1984 Pension Law Will Help Some Widows but Not the Poorest
HRD-88-77: Published: Jul 11, 1988. Publicly Released: Jul 11, 1988.
Pursuant to a legislative requirement, GAO analyzed the potential effects of the spousal consent provision of the Retirement Equity Act of 1984 on the economic status of future widows, focusing on: (1) how many wives could gain entitlement to survivor benefits as a result of the act; (2) what economic circumstances influenced whether husbands selected survivor benefits, prior to the act; (3) to what extent survivor benefits would increase widows' incomes; (4) whether increased access to survivor benefits would help those most vulnerable to poverty; and (5) to what extent increased access to survivor benefits would lessen widows' dependence on social security.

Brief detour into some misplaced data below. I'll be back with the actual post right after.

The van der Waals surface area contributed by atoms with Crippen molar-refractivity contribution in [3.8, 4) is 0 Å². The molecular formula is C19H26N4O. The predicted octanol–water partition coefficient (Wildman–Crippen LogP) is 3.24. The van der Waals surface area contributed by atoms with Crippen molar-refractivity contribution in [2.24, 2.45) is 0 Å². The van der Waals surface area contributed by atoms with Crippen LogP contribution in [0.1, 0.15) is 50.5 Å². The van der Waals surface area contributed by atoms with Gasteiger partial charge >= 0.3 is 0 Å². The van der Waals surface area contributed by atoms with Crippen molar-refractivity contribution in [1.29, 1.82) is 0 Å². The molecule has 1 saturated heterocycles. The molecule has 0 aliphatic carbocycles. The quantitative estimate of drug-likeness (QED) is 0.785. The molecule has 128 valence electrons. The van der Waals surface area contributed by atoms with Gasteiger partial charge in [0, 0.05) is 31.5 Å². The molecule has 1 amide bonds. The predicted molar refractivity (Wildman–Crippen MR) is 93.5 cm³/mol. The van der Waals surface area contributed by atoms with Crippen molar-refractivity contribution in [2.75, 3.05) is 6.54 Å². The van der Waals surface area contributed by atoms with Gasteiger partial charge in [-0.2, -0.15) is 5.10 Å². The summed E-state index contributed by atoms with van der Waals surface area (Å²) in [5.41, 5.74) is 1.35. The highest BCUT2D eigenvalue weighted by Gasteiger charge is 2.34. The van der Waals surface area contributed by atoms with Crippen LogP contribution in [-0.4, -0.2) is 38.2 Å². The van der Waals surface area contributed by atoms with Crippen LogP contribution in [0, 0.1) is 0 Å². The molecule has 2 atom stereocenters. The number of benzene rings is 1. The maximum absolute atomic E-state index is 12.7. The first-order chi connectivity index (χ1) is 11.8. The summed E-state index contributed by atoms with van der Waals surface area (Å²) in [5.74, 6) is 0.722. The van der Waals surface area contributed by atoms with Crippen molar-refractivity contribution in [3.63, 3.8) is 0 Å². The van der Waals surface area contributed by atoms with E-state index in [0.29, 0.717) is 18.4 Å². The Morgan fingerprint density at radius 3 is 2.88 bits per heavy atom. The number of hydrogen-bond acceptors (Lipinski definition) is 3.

GAO found that: (1) if the act's spousal consent requirement had been applicable from 1980 through 1981, the proportion of wives potentially entitled to survivor benefits would have increased from 26 to 43 percent; (2) the larger the survivor benefit and the greater its importance as a potential source of income, the more likely husbands were to have elected it; (3) if all of the men who did not elect survivor benefits had done so, the median survivor benefit would have been about $142 per month for all wives and $68 per month for those in the lowest third of the income distribution; (4) survivor benefits would have little effect on the poverty rate among widows, since those widows most likely to become poor had husbands who lacked pensions; and (5) most low- and middle-income wives would continue to depend on social security benefits as their major source of income in widowhood.